Interesting.  First, he figured out how to design and build good skis in every category through extensive testing before bringing out the models.  Now he is modifying his"buy direct" business model to encourage locals and visitors (and a lot of visitors go to Park City every year) to visit the manufacturing facility and see the skis being made.  I imagine he will still offer free demos to those who stop by.  Moving a factory isn't cheap.  Ramp obviously has some capital behind the operation. The former Honda dealership is a relatively large facility, so it make me wonder if Kilchenstein will press skis for other domestic companies?
 

post #7 of 13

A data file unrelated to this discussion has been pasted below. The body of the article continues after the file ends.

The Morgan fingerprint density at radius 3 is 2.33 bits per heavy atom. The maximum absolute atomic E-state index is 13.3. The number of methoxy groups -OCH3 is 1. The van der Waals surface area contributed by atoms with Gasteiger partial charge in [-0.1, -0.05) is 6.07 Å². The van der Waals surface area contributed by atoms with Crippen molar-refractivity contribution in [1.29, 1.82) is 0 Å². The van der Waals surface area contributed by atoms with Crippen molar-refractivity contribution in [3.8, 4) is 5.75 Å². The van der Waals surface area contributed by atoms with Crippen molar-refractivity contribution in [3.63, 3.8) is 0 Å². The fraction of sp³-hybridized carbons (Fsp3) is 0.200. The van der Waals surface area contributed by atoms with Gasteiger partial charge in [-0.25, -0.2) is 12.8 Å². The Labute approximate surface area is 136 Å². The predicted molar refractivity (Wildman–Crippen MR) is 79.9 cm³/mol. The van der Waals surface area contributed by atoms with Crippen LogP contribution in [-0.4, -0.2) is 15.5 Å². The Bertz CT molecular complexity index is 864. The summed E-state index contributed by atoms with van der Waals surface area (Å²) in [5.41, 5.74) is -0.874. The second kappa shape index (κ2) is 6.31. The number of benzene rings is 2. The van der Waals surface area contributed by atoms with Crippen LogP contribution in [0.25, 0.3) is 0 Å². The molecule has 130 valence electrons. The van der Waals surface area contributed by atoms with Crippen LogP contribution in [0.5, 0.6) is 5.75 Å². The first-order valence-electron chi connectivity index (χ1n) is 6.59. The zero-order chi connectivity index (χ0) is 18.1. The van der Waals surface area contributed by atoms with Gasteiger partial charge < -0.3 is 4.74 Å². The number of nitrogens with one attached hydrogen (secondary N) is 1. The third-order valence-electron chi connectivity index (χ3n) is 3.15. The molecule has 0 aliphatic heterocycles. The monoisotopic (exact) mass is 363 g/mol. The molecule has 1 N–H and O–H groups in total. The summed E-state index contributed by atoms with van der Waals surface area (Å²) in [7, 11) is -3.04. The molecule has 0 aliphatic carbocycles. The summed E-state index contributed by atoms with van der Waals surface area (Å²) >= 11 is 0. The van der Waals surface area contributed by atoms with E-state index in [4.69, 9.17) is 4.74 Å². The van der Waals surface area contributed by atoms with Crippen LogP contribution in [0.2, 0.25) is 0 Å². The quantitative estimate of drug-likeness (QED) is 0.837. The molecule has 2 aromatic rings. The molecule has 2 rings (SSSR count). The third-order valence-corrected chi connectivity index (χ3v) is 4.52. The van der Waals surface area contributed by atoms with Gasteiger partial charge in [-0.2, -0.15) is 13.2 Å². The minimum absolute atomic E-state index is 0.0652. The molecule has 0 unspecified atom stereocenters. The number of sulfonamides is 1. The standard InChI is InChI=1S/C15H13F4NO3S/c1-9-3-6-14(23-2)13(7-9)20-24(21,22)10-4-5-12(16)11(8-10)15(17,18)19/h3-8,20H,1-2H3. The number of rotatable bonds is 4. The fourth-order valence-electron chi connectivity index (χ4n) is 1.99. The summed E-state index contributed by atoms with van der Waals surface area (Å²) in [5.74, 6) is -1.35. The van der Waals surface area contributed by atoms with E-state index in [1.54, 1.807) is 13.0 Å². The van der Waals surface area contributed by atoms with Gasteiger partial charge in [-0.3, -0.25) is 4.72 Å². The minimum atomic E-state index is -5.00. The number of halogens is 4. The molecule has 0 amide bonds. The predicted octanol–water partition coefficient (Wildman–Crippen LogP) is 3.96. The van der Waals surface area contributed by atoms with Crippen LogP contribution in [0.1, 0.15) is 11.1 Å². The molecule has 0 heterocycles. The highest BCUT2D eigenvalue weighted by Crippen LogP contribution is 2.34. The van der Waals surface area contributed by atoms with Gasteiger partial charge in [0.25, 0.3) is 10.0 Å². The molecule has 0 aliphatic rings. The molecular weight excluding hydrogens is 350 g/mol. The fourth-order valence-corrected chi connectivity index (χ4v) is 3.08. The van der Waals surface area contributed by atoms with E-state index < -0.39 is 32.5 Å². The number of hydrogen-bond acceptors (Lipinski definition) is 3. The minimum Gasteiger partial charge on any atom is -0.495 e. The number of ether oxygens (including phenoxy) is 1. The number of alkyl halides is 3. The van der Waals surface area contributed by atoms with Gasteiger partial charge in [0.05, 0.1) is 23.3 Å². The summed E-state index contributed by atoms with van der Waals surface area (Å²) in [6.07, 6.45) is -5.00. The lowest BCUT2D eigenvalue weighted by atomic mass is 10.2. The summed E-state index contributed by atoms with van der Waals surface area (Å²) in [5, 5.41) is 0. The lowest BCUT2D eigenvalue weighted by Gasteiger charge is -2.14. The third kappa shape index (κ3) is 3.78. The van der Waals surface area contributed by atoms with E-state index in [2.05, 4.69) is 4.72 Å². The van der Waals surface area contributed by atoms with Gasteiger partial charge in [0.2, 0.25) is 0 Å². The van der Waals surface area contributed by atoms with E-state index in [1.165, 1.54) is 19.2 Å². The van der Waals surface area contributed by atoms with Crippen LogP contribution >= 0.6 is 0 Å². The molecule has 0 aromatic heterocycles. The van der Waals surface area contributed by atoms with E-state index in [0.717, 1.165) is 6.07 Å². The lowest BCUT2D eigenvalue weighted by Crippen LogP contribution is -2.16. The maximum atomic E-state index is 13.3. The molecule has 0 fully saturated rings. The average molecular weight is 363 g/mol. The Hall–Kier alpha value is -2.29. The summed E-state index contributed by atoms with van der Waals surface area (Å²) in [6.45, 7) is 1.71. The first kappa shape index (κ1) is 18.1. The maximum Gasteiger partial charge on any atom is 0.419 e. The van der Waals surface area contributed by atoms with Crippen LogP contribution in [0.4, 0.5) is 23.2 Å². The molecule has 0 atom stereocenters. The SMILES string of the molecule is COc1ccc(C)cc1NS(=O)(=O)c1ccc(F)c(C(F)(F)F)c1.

It is good to have the factory close to the users. Better feedback response. Plus with possible automation and technology, wage and benefit differentials may not make local production uncompetitive. This could be a very good thing.

Interesting take on "new" technology. Vacuum pressure is a mature technology. It is widely used in aircraft parts - where weight is critical (are his skis light?!!). The maximum vacuum pressure is 14.7psi - regardless of the intensity. A bit more pressure than my backyard waterski mold (but once I ran it at 25psi) but still quite a bit less than a compression molding press. Sounds like bs marketing hype. Of course, how the skis perform is what really counts regardless of build processes or marketing.

You know how to make a small fortune in skis? Start with a large one!

Best wishes to this enterprise.

Eric
post #8 of 13

 

Quote:
Originally Posted by cstreu1026 View Post

They already made a nicely finished product so it will great to see what they can turn out here in the states.

 

They didn't "make" anything. An anonymous Asian OEM factory built the ski's.

 

Quote: